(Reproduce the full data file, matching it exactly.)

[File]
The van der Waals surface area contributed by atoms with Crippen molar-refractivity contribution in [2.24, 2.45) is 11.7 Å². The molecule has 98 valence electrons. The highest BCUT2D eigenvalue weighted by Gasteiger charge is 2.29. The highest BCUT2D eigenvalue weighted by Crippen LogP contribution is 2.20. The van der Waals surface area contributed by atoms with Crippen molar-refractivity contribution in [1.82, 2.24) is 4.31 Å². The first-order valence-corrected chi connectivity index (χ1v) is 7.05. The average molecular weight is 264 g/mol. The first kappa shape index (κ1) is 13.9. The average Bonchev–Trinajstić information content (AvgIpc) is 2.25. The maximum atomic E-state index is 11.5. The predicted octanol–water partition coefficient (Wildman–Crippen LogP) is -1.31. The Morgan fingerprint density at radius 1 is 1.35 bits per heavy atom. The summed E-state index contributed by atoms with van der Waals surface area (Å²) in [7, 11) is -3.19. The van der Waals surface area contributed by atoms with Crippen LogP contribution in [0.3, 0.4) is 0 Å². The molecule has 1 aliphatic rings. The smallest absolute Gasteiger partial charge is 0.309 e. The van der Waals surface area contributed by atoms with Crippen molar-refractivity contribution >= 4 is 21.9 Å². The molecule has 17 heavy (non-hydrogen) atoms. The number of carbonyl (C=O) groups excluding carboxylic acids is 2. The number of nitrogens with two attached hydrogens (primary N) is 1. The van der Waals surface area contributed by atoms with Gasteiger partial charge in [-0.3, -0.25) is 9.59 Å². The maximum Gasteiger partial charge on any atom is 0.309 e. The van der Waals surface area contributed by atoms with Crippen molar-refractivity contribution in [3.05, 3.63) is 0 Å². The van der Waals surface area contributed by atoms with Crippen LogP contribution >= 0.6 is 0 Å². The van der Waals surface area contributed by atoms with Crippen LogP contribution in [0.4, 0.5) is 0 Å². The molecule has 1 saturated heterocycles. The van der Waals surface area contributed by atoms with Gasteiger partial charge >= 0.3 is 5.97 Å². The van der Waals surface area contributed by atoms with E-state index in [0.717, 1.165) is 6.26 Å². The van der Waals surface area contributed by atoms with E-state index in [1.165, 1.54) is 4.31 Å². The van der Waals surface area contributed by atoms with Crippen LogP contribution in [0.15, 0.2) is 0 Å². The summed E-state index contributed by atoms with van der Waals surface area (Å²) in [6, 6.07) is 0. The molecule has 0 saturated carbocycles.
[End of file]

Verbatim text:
The van der Waals surface area contributed by atoms with Crippen molar-refractivity contribution in [2.24, 2.45) is 11.7 Å². The molecule has 98 valence electrons. The highest BCUT2D eigenvalue weighted by Gasteiger charge is 2.29. The highest BCUT2D eigenvalue weighted by Crippen LogP contribution is 2.20. The van der Waals surface area contributed by atoms with Crippen molar-refractivity contribution in [1.82, 2.24) is 4.31 Å². The first-order valence-corrected chi connectivity index (χ1v) is 7.05. The average molecular weight is 264 g/mol. The first kappa shape index (κ1) is 13.9. The average Bonchev–Trinajstić information content (AvgIpc) is 2.25. The maximum atomic E-state index is 11.5. The predicted octanol–water partition coefficient (Wildman–Crippen LogP) is -1.31. The Morgan fingerprint density at radius 1 is 1.35 bits per heavy atom. The summed E-state index contributed by atoms with van der Waals surface area (Å²) in [7, 11) is -3.19. The van der Waals surface area contributed by atoms with Crippen LogP contribution in [0.3, 0.4) is 0 Å². The molecule has 1 aliphatic rings. The smallest absolute Gasteiger partial charge is 0.309 e. The van der Waals surface area contributed by atoms with Crippen molar-refractivity contribution >= 4 is 21.9 Å². The molecule has 17 heavy (non-hydrogen) atoms. The number of carbonyl (C=O) groups excluding carboxylic acids is 2. The number of nitrogens with two attached hydrogens (primary N) is 1. The van der Waals surface area contributed by atoms with Gasteiger partial charge in [-0.3, -0.25) is 9.59 Å². The maximum Gasteiger partial charge on any atom is 0.309 e. The van der Waals surface area contributed by atoms with Crippen molar-refractivity contribution in [3.05, 3.63) is 0 Å². The van der Waals surface area contributed by atoms with Crippen LogP contribution >= 0.6 is 0 Å². The van der Waals surface area contributed by atoms with Crippen LogP contribution in [0.4, 0.5) is 0 Å². The molecule has 1 saturated heterocycles. The van der Waals surface area contributed by atoms with Gasteiger partial charge >= 0.3 is 5.97 Å². The van der Waals surface area contributed by atoms with E-state index in [0.717, 1.165) is 6.26 Å². The van der Waals surface area contributed by atoms with E-state index in [1.165, 1.54) is 4.31 Å². The van der Waals surface area contributed by atoms with Crippen LogP contribution in [0.15, 0.2) is 0 Å². The summed E-state index contributed by atoms with van der Waals surface area (Å²) in [6, 6.07) is 0. The molecule has 0 saturated carbocycles.